“On that day there shall be a fountain opened for the house of David and the inhabitants of Jerusalem, to cleanse them from sin and uncleanness” (Zechariah 12:10-13:1, ESV).
Notice, God is speaking, and He is God Who says that the house of David and the inhabitants of Jerusalem will look at God Whom they have pierced.
Reading this in English, and in its placement in John’s Gospel, we would say, “Aha, Jesus is God, and Jesus was pierced in His ankles and wrists and side!” And there are texts that speak of Jesus’ flesh being pierced – as in crucifixion, but this is not one of them.
The problem is that the word God uses in Zechariah does not mean pieced in the sense of a nail or a spear going through the flesh – it means more literally, “heart-broken.” God is saying that the house of David and Jerusalem will look upon God Whose heart they have broken.
But before we say, “Well, John quoted the wrong prophecy then.”
Notice, isn’t this literally what happened? Jesus’ physical heart broke under the strain of all His suffering and especially under the Wrath of God that He endured for us.
So, we have Scripture, eyewitness testimony, and medical interpretation that Jesus did, indeed, die on the cross. So what?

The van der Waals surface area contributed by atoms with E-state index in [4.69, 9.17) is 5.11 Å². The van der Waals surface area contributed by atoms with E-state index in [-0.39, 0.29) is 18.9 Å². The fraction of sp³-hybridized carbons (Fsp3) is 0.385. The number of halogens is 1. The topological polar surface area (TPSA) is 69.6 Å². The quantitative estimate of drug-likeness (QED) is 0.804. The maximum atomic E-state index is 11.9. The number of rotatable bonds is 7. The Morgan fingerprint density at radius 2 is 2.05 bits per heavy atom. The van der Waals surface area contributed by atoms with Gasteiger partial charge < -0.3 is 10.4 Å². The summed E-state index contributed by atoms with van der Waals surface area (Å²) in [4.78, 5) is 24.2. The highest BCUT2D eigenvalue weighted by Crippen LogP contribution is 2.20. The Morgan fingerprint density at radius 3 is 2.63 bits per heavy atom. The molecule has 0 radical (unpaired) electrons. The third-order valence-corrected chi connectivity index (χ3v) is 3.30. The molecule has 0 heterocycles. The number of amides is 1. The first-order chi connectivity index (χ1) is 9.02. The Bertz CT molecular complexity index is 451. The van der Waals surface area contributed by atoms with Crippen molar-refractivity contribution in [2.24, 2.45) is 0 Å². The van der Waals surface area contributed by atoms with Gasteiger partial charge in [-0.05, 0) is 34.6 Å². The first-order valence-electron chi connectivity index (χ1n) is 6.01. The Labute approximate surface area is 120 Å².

In our Heidelberg Catechism we read:
“Q. Why did Christ have to suffer death?
“A. Because God’s justice and truth require it: nothing else could pay for our sins except the death of the Son of God.” (Q&A 40).
And Paul writes:
“For God has done what the law, weakened by the flesh, could not do. By sending his own Son in the likeness of sinful flesh and for sin, he condemned sin in the flesh,” (Romans 8:3, ESV).
“And being found in human form, he humbled himself by becoming obedient to the point of death, even death on a cross” (Philippians 2:8, ESV).
And the author of Hebrews writes:
“But we see him who for a little while was made lower than the angels, namely Jesus, crowned with glory and honor because of the suffering of death, so that by the grace of God he might taste death for everyone” (Hebrews 2:9, ESV).
The point of all of this is that Jesus really, physically, died a real human death. If He did not, we are not saved. Jesus had to suffer for all of our sin, which includes the penalty of physical death. If He did not, there is no salvation.
So, as we talk with Muslims and others who insist Jesus did not physically die, let us make it clear to them, that if Jesus did not die – if He was just a phantom, or there was some sort of mix-up, or if His death was made up, then there is no salvation.
But if He did, as the evidence and the eyewitness testimony support, then rejoice, for He had paid the debt for all of the sins of everyone who ever believes, and He is mighty to save.
Let us pray:
Almighty God, we thank You for sending Your Son and for His willingness to even die a horrific physical death to save us. Help us to understand why this was necessary and be able to tell others who claim Jesus never died. For it is in Jesus’ Name we pray, Amen.